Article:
Balancing the different pieces of your life is a surefire way to improve and become successful. I strive to improve aspects of my life and therefore build a better balance. This goes back to a few previous articles I’ve written about kaizen, and constantly working to improve yourself on a daily basis.
One popular method of working on your balance is called a “circle of life” or a “wheel of life.” Usually these circles will consist of eight (or so) slices of your life. These slices are categories from your life; which can be used for improvement. They are often some form or fashion of these: family, friends, spirituality, finances, self esteem, fitness, nutrition, stress mastery, hobbies, relationships, life purpose, and so on.
Each person’s categories (regardless of whether they are six, eight, ten, or some other arbitrary number) are different. I chose the eight most significant parts of my life: spirituality, family, finances, health, work, friends, hobbies, and community.
In the circle of life, my selections would look something like this:
Once you have your pie designed, sliced, and labeled, then you rate each category on a scale of one to ten, with ten being absolute perfection (level ten is practically impossible to achieve, but a great goal area to keep improving toward). Using this scale, you dissect each slice by drawing a line representative of this rating. This new line will literally shrink each piece of pie, based on how good you are doing in that aspect of your life. I currently rate my pieces like this: family=7, finances=4, hobbies=8, health=8, work=7, friends=6, community=6, and spirituality=3.
Drawn and filled out, my “circle of life” would look something like this:
As you can easily see, this is not close to being a perfectly round circle. Many of the motivational speakers ask you to visualize this completed circle of life as a wheel on your car. Now imagine trying to drive along with a wheel that is shaped like this. As you can see, you would have a bumpy ride to say the least! This “bumpy ride” translates to your life… Without balance, your life will be a crazy and bumpy ride.
To simplify this drawing, I created a scale (that was derived from my own ideas mixed with those of countless self-improvement coaches, family, and friends) that I follow with the most important aspects of my life. I rate each of these eight parts individually with a number from one to ten, where one is horrible, and ten is the absolute best. I add all of my category ratings together and then divide by the number of categories to give me a balance “average.” I call this my life balance value.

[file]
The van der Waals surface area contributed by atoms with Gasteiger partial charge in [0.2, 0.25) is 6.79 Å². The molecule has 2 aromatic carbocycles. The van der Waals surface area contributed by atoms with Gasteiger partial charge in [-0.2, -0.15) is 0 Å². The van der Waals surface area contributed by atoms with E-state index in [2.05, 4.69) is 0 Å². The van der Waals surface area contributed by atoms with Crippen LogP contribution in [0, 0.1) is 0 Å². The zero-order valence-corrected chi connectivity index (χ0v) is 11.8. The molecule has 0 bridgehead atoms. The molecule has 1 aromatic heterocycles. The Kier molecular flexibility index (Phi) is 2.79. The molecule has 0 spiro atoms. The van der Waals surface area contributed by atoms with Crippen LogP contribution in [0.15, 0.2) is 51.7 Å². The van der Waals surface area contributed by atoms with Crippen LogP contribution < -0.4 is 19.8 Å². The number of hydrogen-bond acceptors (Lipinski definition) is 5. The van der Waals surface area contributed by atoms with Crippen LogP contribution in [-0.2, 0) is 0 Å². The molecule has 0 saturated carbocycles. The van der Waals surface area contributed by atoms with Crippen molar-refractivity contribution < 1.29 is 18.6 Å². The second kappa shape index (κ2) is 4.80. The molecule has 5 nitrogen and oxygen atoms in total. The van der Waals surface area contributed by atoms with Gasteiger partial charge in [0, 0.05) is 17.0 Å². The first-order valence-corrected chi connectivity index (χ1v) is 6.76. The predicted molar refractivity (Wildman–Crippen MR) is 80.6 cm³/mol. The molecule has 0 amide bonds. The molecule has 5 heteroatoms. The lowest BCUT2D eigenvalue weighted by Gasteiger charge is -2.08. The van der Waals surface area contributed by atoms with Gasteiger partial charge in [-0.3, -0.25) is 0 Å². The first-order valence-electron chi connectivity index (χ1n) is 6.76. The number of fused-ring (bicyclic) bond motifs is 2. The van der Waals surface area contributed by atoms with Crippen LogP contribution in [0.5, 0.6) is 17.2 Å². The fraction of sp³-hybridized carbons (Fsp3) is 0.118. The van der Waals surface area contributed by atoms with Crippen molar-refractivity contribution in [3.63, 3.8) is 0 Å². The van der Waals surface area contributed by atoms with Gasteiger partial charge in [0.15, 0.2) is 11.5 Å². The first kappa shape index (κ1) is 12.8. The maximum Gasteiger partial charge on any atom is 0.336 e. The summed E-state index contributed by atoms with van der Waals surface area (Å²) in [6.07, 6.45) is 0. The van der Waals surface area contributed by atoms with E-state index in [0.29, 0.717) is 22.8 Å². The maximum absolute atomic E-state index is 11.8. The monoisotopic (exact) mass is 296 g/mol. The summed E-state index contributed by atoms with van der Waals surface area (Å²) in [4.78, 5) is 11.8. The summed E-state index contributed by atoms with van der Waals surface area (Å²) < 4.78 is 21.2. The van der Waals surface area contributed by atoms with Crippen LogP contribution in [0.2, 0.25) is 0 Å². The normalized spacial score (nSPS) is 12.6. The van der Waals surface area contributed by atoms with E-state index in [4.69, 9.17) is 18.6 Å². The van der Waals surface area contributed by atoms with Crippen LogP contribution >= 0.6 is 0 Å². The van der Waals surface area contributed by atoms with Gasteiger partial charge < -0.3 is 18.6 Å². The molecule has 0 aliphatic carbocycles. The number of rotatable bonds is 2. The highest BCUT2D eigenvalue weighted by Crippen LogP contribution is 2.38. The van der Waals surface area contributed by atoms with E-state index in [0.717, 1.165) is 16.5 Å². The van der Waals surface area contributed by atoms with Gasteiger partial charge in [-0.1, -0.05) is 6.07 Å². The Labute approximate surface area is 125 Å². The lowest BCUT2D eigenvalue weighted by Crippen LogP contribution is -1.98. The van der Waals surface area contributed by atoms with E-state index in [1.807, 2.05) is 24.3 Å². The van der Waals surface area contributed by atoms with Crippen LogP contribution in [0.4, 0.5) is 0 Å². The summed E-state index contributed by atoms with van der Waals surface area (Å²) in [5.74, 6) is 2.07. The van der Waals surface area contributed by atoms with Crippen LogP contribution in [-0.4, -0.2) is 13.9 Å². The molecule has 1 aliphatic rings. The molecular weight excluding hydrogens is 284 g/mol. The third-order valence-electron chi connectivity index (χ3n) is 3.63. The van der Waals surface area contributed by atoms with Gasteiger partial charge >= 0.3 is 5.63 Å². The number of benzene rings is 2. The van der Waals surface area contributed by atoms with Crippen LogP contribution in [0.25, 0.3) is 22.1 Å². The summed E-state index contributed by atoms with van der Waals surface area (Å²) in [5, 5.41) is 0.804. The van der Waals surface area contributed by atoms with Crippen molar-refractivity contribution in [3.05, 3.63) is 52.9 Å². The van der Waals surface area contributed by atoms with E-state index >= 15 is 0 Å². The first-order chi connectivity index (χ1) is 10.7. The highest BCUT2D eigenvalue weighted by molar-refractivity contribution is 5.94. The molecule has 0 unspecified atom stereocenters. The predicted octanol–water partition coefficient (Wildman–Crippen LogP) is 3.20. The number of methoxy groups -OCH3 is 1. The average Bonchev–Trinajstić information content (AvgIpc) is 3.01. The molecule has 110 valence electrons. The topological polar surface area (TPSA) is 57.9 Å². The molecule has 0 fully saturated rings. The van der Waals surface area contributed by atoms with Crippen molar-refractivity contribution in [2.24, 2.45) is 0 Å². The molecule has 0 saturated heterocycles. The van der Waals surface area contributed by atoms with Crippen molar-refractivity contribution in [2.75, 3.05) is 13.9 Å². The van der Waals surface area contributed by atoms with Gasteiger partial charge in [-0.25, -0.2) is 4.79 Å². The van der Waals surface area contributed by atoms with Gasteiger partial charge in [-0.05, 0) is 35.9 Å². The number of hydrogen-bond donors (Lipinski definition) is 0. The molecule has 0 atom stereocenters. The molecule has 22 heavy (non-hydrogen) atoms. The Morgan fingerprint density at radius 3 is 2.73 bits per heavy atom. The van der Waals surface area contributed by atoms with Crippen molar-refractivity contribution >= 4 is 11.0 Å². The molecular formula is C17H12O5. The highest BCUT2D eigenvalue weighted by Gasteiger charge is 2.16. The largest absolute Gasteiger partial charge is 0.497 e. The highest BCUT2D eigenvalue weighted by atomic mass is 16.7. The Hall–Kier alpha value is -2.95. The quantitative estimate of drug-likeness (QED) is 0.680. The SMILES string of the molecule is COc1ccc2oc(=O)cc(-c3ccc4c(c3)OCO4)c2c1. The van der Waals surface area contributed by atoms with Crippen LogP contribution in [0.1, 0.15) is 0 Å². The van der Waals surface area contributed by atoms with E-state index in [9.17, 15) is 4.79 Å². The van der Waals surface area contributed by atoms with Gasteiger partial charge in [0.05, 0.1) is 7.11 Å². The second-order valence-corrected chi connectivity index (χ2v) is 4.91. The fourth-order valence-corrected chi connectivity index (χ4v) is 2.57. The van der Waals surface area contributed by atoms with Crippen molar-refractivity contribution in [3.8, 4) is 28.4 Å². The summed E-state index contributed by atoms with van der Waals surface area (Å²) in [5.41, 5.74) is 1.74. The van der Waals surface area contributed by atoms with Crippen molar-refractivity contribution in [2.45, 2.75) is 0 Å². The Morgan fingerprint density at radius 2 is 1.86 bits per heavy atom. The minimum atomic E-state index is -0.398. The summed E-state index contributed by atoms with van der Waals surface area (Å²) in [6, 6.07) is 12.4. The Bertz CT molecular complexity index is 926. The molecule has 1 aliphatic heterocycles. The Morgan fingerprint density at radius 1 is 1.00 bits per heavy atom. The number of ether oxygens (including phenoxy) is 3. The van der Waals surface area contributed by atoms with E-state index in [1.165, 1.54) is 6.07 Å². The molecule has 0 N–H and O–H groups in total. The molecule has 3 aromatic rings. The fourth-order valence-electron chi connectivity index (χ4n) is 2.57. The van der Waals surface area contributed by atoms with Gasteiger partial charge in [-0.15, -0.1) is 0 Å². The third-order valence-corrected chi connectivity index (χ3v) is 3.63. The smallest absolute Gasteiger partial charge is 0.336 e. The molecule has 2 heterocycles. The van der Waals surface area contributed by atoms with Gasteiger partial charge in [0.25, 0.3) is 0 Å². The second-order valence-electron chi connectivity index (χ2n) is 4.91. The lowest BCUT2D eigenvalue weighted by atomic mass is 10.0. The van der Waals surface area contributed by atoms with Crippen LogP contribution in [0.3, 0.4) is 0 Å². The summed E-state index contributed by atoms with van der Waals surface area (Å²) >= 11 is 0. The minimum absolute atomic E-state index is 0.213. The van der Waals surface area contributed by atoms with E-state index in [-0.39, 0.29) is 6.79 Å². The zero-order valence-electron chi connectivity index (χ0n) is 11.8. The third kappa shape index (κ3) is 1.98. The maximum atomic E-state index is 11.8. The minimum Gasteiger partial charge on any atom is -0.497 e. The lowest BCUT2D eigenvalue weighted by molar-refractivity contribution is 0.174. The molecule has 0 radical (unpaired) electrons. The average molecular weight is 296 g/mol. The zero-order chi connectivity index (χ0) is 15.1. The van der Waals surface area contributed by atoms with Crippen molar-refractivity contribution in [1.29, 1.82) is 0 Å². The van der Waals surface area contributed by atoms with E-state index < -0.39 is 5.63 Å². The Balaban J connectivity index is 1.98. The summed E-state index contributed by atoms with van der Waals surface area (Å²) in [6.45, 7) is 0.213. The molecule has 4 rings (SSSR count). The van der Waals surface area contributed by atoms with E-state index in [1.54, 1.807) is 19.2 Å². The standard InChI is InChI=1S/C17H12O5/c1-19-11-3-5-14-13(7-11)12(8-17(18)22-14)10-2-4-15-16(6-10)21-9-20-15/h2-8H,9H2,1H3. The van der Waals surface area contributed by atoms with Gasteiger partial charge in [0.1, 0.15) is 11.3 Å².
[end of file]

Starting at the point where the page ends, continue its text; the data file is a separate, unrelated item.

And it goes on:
If we go back to my previous numbers, it would look like this:
family=7 + finances=4 + hobbies=8 + health=8 + work=7 + friends=6 + community=6 + spirituality=3
These all add together to equal 49.
From there, I divide by the number of categories; which in my case is eight.
49/8 = 6.125
I round down and find that my life balance average is 6. So, my overall “life balance value” is only a six. I consider an average of eight to be an exceptional life and that is where my goal is set. So, I need to work on each thing to get them to create an average of eight. It is my belief that each of these pieces should be at least equal to six (above average) in order to achieve true success. And, my overall score should be eight in order to lead an exceptional life.
Now that I have that life balance value, I use Dr. W. Edwards Deming’s cycle of improvement to work on each of these areas (categories). Simply put, his cycle is: Plan, Do, Check, and Act. In this way, I can continually improve any part of my life by simply repeating this cycle in a never-ending pattern. You can read more about Deming and kaizen in my previous article: healthywealthytribe.com/kaizen
I am working on it, but it is a tough thing to improve one’s quality of life.
What is your life balance value?
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